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How to Heal Anxious Attachment Style in a Relationship

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How to Heal Anxious Attachment Style in a Relationship

An anxious attachment style can negatively impact relationships if left unaddressed. This posts aims to educate readers on how to heal an anxious attachment style through self-awareness, communication skills, mindfulness techniques, and relationship maintenance strategies. Understanding attachment theory provides important context for healing.

What is Attachment Theory?

Attachment theory, first proposed by British psychologist John Bowlby in 1969, explains how we form emotional bonds with important caregivers in early childhood and how these affect our future relationships. According to Bowlby, we develop internal working models of either safety or anxiety in relationships based on how caregivers respond to our needs as infants.

Those with secure attachment styles felt caregivers were reliably responsive during distress, so they develop a sense of safety, trust and ability to healthily self-soothe. Those with anxious or avoidant attachment styles lacked consistent responsive care and form models of anxiety or avoidance in close relationships. While attachment styles are shaped in childhood, they are not set in stone and can be healed through awareness and effort.

Identifying Anxious Attachment Style

People with anxious attachment styles tend to worry their partner doesn’t truly love or accept them and will abandon them. To counter intense fears of rejection, they may cling too intensely to partners or constantly seek reassurance through communication.

They also tend to perceive more threat in ambiguous circumstances than securely attached individuals. Some signs of anxious attachment include:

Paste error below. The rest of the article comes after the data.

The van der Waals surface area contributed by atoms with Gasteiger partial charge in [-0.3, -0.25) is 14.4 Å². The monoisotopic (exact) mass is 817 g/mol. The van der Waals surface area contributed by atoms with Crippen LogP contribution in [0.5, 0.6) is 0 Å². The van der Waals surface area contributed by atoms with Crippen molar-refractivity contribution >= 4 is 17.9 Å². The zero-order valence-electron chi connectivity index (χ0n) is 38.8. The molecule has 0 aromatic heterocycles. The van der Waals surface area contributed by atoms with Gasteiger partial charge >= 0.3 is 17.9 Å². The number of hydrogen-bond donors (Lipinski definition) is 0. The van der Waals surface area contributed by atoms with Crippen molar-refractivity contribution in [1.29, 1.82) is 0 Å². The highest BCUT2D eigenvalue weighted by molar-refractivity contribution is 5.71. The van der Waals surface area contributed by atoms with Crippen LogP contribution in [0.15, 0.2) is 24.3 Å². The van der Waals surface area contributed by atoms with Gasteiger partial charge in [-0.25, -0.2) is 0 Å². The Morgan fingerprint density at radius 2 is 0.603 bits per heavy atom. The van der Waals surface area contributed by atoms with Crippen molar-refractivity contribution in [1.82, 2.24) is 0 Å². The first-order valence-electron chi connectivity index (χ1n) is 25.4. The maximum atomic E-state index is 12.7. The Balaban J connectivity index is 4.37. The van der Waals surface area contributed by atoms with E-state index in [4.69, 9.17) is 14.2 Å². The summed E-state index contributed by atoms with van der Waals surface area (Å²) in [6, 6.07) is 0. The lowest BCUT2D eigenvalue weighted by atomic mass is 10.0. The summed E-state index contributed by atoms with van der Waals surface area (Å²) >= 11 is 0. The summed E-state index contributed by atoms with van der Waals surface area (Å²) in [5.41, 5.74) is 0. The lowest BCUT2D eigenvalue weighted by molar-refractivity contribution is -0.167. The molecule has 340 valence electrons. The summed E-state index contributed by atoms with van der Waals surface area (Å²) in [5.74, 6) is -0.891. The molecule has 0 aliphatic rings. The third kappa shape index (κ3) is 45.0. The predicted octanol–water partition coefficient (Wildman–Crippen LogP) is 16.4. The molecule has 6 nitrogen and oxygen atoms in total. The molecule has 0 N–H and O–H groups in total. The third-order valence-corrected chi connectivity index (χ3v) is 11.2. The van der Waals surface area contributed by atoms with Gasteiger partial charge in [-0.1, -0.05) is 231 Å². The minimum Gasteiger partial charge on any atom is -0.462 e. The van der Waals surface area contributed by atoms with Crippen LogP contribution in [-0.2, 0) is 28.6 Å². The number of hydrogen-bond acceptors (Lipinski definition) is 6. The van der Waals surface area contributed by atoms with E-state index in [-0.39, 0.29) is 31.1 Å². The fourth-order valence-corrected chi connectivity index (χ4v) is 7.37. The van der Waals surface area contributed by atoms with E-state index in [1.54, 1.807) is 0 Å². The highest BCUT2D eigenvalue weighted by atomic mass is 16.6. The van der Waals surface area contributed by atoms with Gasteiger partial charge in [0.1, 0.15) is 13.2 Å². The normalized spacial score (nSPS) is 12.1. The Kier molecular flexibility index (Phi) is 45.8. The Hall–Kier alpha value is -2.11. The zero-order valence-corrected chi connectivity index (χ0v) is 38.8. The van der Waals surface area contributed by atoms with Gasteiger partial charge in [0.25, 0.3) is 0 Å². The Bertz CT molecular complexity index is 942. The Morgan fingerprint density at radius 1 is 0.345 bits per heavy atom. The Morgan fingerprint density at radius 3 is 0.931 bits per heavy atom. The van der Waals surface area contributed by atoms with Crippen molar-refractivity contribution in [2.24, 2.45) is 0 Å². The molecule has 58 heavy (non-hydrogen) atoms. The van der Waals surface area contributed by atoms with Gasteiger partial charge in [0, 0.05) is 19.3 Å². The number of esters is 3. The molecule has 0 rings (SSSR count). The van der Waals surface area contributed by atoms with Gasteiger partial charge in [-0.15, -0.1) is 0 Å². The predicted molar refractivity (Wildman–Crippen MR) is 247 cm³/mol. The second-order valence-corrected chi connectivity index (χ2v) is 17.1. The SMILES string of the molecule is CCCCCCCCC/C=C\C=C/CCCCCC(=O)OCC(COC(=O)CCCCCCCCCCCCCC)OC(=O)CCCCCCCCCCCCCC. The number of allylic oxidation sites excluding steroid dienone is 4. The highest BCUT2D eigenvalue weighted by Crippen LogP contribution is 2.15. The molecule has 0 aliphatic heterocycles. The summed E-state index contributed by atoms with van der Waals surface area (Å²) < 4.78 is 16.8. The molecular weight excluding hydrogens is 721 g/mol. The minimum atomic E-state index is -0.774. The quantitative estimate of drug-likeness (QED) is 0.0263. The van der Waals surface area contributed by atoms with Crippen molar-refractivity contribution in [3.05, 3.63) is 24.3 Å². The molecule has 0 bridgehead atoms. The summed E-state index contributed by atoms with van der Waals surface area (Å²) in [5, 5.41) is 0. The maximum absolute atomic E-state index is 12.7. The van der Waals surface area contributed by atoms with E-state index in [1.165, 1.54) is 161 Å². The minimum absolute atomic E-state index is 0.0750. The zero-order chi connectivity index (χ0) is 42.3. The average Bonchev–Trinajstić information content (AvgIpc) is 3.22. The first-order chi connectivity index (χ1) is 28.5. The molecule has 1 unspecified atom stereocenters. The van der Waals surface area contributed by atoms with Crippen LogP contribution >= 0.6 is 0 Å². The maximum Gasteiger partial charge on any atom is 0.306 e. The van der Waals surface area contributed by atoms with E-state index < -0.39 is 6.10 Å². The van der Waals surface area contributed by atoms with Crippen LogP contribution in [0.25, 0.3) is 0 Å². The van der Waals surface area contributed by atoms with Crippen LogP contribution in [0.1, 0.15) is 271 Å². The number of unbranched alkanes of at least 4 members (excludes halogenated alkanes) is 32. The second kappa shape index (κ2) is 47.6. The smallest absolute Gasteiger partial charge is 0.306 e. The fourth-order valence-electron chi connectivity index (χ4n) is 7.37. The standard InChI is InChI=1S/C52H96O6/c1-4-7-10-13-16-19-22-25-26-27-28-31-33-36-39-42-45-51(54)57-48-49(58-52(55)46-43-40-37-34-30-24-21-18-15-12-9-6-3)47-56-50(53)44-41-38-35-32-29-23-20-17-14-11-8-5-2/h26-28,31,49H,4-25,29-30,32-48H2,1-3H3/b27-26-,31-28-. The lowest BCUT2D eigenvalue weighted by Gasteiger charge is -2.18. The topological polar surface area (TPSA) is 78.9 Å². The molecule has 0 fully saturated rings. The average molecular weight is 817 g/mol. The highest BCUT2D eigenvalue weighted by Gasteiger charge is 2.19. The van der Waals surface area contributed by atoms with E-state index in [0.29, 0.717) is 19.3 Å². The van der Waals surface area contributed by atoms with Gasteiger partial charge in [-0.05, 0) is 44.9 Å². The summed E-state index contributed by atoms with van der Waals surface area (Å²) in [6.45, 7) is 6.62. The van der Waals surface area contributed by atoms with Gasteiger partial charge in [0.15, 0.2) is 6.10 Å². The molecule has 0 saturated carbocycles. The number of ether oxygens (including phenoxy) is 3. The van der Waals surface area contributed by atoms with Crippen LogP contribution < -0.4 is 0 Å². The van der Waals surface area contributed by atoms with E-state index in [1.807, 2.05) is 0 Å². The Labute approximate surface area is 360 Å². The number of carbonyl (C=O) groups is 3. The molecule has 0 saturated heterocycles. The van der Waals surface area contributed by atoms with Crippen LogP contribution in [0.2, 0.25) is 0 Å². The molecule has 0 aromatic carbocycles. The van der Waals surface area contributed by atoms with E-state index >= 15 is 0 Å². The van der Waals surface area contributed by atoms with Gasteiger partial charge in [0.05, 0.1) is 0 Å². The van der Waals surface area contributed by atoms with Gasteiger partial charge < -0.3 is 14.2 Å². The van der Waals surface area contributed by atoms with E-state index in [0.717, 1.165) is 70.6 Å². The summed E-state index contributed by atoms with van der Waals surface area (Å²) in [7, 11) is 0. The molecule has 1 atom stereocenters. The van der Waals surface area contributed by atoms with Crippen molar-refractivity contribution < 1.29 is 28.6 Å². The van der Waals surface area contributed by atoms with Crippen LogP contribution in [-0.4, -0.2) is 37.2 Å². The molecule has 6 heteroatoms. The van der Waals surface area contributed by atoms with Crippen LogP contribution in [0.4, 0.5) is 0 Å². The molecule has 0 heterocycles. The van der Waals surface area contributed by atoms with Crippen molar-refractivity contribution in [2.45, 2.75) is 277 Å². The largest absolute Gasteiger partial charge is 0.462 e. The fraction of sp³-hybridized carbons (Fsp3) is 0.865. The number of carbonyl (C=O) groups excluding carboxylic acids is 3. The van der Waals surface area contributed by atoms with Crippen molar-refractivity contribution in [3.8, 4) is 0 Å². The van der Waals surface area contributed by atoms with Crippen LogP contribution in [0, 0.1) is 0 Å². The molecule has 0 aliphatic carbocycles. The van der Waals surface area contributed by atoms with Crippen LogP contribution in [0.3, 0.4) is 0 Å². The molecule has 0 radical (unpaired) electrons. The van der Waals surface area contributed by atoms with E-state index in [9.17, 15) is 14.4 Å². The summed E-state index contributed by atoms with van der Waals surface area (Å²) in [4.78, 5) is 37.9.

• Constantly checking in with partners and needing frequent contact or reassurance of their love and commitment.
  • Getting overly upset or worried when partners don’t immediately reply to texts or calls.
  • Strong jealousy and believing partners will leave them for someone better without their constant attention and effort.
  • Difficulty trusting partners to be faithful when apart for extended periods of time.
  • Needing partners to spend a lot of time together to feel secure in the relationship.
  • Getting anxious or angry when small issues arise in the relationship and worrying they may lead to abandonment.
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People with anxious attachment desire intimacy but have difficulty fully trusting others or regulating intense emotions related to fears of abandonment. This can strain relationships if not addressed through healing work.

How Anxious Attachment Affects Relationships

Unless healed, anxious attachment tendencies can negatively impact intimacy and closeness in several ways:

Constant Reassurance Seeking is Taxing: Partners of those with anxious attachment may feel emotionally drained by constant questioning of their commitment and need to frequently reassure and soothe excessive worries. This pulls them into a caregiving role.

Smothering Behavior Drives Partners Away: The clinginess, possessive behaviors and inability to give space that stems from intense fears of abandonment can push away even caring partners by making them feel controlled or uncomfortable with lack of independence.

Intense Jealousy & Insecurity Erode Trust: Strong, continual jealousy even without cause destroys the trust necessary for intimacy. Partners start walking on eggshells to avoid accusations and constantly proving their faithfulness.

Emotional Upheaval is Draining: Frequent anger, crying or mood swings in reaction to even small relationship issues tire out partners who feel they can never do enough to stabilize their partner’s emotions and behavior.

Physical Intimacy Suffers: With little ability to self-soothe and regulate emotions paired with deep seated fears, those with anxious attachment often struggle with emotional vulnerability during intimacy that can dampen passion and connection.

For relationships to thrive, anxious partners must heal their attachment wounds which often requires awareness, communication skills and mindfulness practices to better self-regulate the intense fears and emotions which drive unhealthy behaviors.

Building Self-Awareness

The first step to healing is recognizing anxious tendencies and understanding how they stem from childhood experiences rather than current relationship realities. This involves reflecting on:

  • Your earliest memories and relationship with caregivers. Were needs reliably met?
  • Common thoughts when minor issues arise (“They don’t love me”)